'Art & Soul



Finally, children’s films come of age
Aradhika Sharma

Directors and storytellers have become progressively conscious of the world as the kids view it. The result has been a slew of wonderful movies, the latest offering being Hawaa Hawaai. We look at how children’s films are no longer peripheral to mainstream cinema
Children have, until recently, barring few films, been largely peripheral in Hindi cinema. Films have either had them in small roles where they complete a family or treated them as cute appendages. Thankfully, over the past few years, things have changed, with kids getting increasing recognition in TV and in cinema. Children, in such films define the world that they inhabit, rather than an adult (far away from the realities of the child) trying to describe it for the audience.

Voice of art
Surekha Kadapa-Bose
Artists, whose abstract works fetch crores in the international art market, do not have many takers in their homeland
The followers of abstract art believe it to be representational expression rather than photographic one. A picture, before being an elephant, a nude, a landscape or anything else is essentially a flat surface covered with colours assembled in a certain order. Like music with sounds, bereft of words, which breaks the rules of academic painting, and focuses on visual effects instead of details.

Broad brush

Keeping space for good health
Meena Sehgal
It is time to build cities that recognise the need to provide its citizens healthy surroundings and reduce the risk of diseases
Obesity is now being recognised as a major health problem in both developed and developing countries. Is it a result of only gorging of high calorie food? Could our cities with disappearing sidewalks and manicured parks have a role to play? Is this an emerging public health problem looming large?

Gasping for breath in urban jungles
Air pollution is associated with an increased risk of acute respiratory infections and decreased lung function
Dr Amit Kumar Mandal
Indian cities are growing rapidly, owing to the expanding economic base. This has led to an increase in the ownership and use of motor vehicles with a subsequent rise in the levels of air pollution. Exposure to air pollutants is known to be harmful to health, in general, and to the lungs, in particular.

The ultimate liberator
Nirupama Dutt
Baba Bulleh Shah has remained on the top of the charts of Punjab Sufis. A peep into the growing interest in his life and poetry in the present times
Punjabi poets such as Bulleh Shah have also challenged orthodoxy and I wonder what would have happened had Bulleh Shah been alive today? Would mobs attack him also? This was the question Raza Rumi, Paksitani policy analyst and columnist, had asked in his column some time ago. And last April Rumi Raza was shot at by a separatist terrorist group Lashkar-e-Jahangvi in Lahore but he was saved as he ducked in his car but his 25-year-old driver did not and died with eleven bullets in his young body.

Soul talk
Women in relationships ignore other men
Personal Relationships, journal of International Association for Relationship Research, has published a new research that states that women in serious relationships tend not to pay attention to other attractive men. They tend to focus more on the negative traits of men they would be otherwise interested in, were they not seriously involved with another. In the series of three experiments, the first two asked women to recall traits of good-looking men who were potential suitors.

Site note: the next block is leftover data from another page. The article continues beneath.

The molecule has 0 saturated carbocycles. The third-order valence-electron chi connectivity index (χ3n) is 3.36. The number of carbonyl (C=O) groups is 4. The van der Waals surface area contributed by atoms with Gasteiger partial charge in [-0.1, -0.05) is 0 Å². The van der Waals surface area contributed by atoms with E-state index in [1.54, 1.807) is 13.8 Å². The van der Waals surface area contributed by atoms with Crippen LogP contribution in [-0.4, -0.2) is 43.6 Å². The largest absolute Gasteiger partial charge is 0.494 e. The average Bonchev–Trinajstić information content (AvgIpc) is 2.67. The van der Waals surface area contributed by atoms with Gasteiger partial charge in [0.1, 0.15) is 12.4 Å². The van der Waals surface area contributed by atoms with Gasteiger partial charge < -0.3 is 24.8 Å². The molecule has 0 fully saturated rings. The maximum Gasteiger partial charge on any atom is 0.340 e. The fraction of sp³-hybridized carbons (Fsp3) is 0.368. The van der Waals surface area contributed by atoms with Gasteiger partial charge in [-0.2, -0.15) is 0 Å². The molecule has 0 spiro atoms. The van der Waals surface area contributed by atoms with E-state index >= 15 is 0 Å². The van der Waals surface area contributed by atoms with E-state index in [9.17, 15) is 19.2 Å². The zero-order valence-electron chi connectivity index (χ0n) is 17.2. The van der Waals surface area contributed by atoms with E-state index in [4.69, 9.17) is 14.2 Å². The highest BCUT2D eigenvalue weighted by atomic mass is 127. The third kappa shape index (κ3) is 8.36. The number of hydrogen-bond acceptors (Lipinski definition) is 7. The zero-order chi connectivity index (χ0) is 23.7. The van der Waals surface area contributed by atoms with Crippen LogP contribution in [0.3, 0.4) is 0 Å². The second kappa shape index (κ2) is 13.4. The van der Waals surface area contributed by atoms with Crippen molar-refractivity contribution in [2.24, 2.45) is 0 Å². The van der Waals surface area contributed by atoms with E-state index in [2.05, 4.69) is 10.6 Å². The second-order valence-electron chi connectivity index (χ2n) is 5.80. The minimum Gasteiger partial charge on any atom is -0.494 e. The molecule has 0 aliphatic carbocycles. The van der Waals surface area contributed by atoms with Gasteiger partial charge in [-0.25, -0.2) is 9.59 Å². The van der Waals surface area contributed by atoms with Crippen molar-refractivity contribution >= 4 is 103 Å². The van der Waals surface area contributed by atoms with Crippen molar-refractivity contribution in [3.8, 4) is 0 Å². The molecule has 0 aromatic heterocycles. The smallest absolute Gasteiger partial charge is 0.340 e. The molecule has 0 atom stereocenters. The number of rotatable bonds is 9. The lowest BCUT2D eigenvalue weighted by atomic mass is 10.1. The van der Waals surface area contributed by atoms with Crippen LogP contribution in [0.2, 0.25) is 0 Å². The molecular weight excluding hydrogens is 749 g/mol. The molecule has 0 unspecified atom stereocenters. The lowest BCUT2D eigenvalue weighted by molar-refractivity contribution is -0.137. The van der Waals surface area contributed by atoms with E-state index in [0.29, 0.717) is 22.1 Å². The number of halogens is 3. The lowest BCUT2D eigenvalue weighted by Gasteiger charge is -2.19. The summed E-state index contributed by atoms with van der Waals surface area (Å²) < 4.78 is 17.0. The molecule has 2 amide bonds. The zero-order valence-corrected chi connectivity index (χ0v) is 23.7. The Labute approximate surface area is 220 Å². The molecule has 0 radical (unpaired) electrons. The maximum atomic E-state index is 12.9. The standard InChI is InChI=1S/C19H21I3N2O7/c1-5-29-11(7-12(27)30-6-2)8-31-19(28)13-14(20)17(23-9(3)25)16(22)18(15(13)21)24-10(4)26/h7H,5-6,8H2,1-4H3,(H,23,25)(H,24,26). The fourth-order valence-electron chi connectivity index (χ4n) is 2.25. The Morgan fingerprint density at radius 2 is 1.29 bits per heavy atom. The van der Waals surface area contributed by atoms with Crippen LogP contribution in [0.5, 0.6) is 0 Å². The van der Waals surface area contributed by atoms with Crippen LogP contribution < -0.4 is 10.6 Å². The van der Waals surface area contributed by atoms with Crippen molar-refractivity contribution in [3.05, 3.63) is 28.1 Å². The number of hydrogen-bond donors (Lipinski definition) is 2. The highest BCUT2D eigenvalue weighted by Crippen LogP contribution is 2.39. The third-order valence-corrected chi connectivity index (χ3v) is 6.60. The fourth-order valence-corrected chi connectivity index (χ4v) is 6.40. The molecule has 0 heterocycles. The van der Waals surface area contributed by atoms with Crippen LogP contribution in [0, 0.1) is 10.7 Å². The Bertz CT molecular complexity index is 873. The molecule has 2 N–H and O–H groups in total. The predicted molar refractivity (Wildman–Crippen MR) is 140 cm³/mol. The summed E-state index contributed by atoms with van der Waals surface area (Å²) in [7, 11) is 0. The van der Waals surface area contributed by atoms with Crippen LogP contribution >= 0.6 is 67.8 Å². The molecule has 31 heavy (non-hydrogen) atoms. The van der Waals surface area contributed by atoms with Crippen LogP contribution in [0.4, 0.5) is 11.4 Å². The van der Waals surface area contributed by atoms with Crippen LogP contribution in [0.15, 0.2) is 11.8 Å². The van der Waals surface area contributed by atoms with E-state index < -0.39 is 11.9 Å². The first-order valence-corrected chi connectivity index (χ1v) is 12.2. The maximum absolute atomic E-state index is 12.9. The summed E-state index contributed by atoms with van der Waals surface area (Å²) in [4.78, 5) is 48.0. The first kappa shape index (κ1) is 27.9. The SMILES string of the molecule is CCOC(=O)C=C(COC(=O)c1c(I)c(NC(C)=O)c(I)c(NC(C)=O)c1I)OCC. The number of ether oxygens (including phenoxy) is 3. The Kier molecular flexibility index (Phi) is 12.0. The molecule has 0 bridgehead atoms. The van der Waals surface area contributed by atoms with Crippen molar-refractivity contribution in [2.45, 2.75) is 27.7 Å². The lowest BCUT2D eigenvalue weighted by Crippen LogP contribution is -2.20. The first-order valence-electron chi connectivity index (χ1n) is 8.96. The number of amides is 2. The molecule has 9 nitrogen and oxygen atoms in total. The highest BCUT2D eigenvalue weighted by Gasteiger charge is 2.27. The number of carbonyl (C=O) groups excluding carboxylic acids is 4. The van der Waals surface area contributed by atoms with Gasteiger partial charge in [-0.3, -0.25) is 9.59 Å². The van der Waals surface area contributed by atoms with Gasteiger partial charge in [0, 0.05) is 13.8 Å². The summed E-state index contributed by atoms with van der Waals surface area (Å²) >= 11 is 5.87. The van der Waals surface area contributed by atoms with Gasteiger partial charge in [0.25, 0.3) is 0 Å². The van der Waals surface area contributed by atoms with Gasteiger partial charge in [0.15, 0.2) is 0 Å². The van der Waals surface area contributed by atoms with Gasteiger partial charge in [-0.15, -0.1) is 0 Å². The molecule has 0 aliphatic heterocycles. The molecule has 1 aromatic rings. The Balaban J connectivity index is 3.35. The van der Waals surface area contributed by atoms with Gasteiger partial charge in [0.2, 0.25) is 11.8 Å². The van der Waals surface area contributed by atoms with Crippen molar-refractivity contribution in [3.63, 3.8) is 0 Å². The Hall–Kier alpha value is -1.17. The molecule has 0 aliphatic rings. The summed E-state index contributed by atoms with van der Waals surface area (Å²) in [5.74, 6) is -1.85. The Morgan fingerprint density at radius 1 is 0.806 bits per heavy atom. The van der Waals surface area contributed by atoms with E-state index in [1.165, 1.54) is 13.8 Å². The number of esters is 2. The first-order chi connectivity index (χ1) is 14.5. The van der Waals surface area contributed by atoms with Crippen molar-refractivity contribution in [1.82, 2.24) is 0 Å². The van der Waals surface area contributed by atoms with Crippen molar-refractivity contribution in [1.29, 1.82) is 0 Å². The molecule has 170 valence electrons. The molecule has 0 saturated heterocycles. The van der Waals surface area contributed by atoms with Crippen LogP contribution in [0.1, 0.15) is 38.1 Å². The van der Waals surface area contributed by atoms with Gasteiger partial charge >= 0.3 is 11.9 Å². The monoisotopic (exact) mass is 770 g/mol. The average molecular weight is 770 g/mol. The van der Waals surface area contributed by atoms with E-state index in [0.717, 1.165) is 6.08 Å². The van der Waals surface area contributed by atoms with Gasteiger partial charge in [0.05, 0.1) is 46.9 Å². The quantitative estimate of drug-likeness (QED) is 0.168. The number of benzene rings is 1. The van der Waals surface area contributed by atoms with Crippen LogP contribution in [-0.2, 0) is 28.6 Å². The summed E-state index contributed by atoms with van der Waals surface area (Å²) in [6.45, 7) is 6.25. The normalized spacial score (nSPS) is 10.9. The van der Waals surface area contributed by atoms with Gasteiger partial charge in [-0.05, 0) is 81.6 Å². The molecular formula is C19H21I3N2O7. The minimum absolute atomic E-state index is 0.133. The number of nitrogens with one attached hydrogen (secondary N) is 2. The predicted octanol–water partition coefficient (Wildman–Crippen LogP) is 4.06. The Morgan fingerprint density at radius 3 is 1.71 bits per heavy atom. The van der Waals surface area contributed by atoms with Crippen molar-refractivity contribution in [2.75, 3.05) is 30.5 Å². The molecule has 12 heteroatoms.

The road to eternity
Tanushree Podder
The Great Ocean Road, along the south-eastern coast of Australia between the Victorian cities of Torquay and Allansford, is the world's longest war memorial and a beautiful scenic drive.


Cannes sets the pace
Saibal Chatterjee
The buzz generated at the world’s premier film festival goes a long way in giving a new movie both prestige and longevity
The Palme d'Or may be one of most coveted prizes in world cinema, but it certainly isn't the only reward that titles playing in the glitzy and glamour-filled Cannes Film Festival are after. When a film in Competition or Un Certain Regard generates buzz on the palm-shaded promenade around which all the Cannes action occurs, it provides it a headstart, the spin-offs from which last the entire year and beyond. New discoveries are made, already formidable reputations are further strengthened and some films gather enough critical steam on its premiere here to be talked of as likely Oscar contenders and as festival favourites for the next few months.

“I believe in giving 200 per cent to each role”
Nonika Singh
Rajkummar Rao has come a long way since his debut in Love Sex aur Dhokha. The National Award-winning actor of critically acclaimed films like Kai Po Che and Shahid hopes to wow once again with his latest film CityLights


CONSUMERS BEWARE!: Regulating the practice of physiotherapy
by Pushpa Girimaji

Food talk: Slice of Kiev on your table
by Pushpesh Pant

WEBSIDE HUMOURSpoilt for choices
by Sunil Sharma

by Karuna Goswamy

weekly horoscope


Security for the Superbowl
Reviewed by Shelley Walia
Border Patrol Nation: Dispatches from the Front lines of Homeland Security
by Todd Miller
San Francisco: City Lights. Pages 355, $16.95.

Fiction bestsellers

A Ray that never shone
Reviewed by Suresh Kohli
Satyajit Ray's Ravi Shankar: An Unfilmed Visual Script
Edited by Sandip Ray
Collins, an imprint of HarperCollins Publishers India. Pages 108. Rs 399.

Lost Beckett story found
Echo's Bones has seen the light after rejection in 1934. A previously unpublished short story by Samuel Beckett, rejected as a "nightmare" by his editor, will go on sale for the first time next month, 80 years after it was written.

Borrowed blue blood
Reviewed by Aditi Garg
Live Like a Maharaja- How to Turn Your Home Into a Palace
by Amrita Gandhi
Penguin Books. Pages 198.
Rs 699